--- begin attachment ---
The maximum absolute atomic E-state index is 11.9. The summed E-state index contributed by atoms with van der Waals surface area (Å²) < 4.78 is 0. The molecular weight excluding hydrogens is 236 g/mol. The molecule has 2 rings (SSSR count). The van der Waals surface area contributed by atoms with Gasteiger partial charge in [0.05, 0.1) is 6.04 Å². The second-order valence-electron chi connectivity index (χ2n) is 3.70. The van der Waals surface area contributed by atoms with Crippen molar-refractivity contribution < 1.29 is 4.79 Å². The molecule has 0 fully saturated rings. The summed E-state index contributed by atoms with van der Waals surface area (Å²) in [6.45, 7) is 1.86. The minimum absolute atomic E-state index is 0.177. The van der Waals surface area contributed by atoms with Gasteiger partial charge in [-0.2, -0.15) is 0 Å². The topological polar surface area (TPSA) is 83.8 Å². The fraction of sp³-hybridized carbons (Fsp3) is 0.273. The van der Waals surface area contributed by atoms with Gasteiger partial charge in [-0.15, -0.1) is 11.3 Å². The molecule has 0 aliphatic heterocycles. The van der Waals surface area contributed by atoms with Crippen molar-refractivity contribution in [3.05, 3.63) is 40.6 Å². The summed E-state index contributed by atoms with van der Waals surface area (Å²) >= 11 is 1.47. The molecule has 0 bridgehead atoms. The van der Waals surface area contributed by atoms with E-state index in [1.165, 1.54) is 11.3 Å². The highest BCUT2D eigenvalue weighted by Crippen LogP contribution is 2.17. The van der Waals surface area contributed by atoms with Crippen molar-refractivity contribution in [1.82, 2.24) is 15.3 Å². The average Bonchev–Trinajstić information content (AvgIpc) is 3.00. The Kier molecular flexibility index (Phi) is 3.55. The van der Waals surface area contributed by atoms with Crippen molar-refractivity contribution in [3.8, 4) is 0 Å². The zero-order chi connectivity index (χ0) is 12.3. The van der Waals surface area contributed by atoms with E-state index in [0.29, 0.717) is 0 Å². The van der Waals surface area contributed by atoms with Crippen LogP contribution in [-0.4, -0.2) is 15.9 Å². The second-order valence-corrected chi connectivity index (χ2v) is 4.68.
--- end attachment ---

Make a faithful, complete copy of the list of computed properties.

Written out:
The maximum absolute atomic E-state index is 11.9. The summed E-state index contributed by atoms with van der Waals surface area (Å²) < 4.78 is 0. The molecular weight excluding hydrogens is 236 g/mol. The molecule has 2 rings (SSSR count). The van der Waals surface area contributed by atoms with Gasteiger partial charge in [0.05, 0.1) is 6.04 Å². The second-order valence-electron chi connectivity index (χ2n) is 3.70. The van der Waals surface area contributed by atoms with Crippen molar-refractivity contribution < 1.29 is 4.79 Å². The molecule has 0 fully saturated rings. The summed E-state index contributed by atoms with van der Waals surface area (Å²) in [6.45, 7) is 1.86. The minimum absolute atomic E-state index is 0.177. The van der Waals surface area contributed by atoms with Gasteiger partial charge in [-0.2, -0.15) is 0 Å². The topological polar surface area (TPSA) is 83.8 Å². The fraction of sp³-hybridized carbons (Fsp3) is 0.273. The van der Waals surface area contributed by atoms with Gasteiger partial charge in [-0.15, -0.1) is 11.3 Å². The molecule has 0 aliphatic heterocycles. The van der Waals surface area contributed by atoms with Crippen molar-refractivity contribution in [3.05, 3.63) is 40.6 Å². The summed E-state index contributed by atoms with van der Waals surface area (Å²) >= 11 is 1.47. The molecule has 0 bridgehead atoms. The van der Waals surface area contributed by atoms with E-state index in [1.165, 1.54) is 11.3 Å². The highest BCUT2D eigenvalue weighted by Crippen LogP contribution is 2.17. The van der Waals surface area contributed by atoms with Crippen molar-refractivity contribution in [1.82, 2.24) is 15.3 Å². The average Bonchev–Trinajstić information content (AvgIpc) is 3.00. The Kier molecular flexibility index (Phi) is 3.55. The van der Waals surface area contributed by atoms with Crippen molar-refractivity contribution in [3.8, 4) is 0 Å². The zero-order chi connectivity index (χ0) is 12.3. The van der Waals surface area contributed by atoms with E-state index in [0.29, 0.717) is 0 Å². The van der Waals surface area contributed by atoms with Crippen LogP contribution in [-0.4, -0.2) is 15.9 Å². The second-order valence-corrected chi connectivity index (χ2v) is 4.68.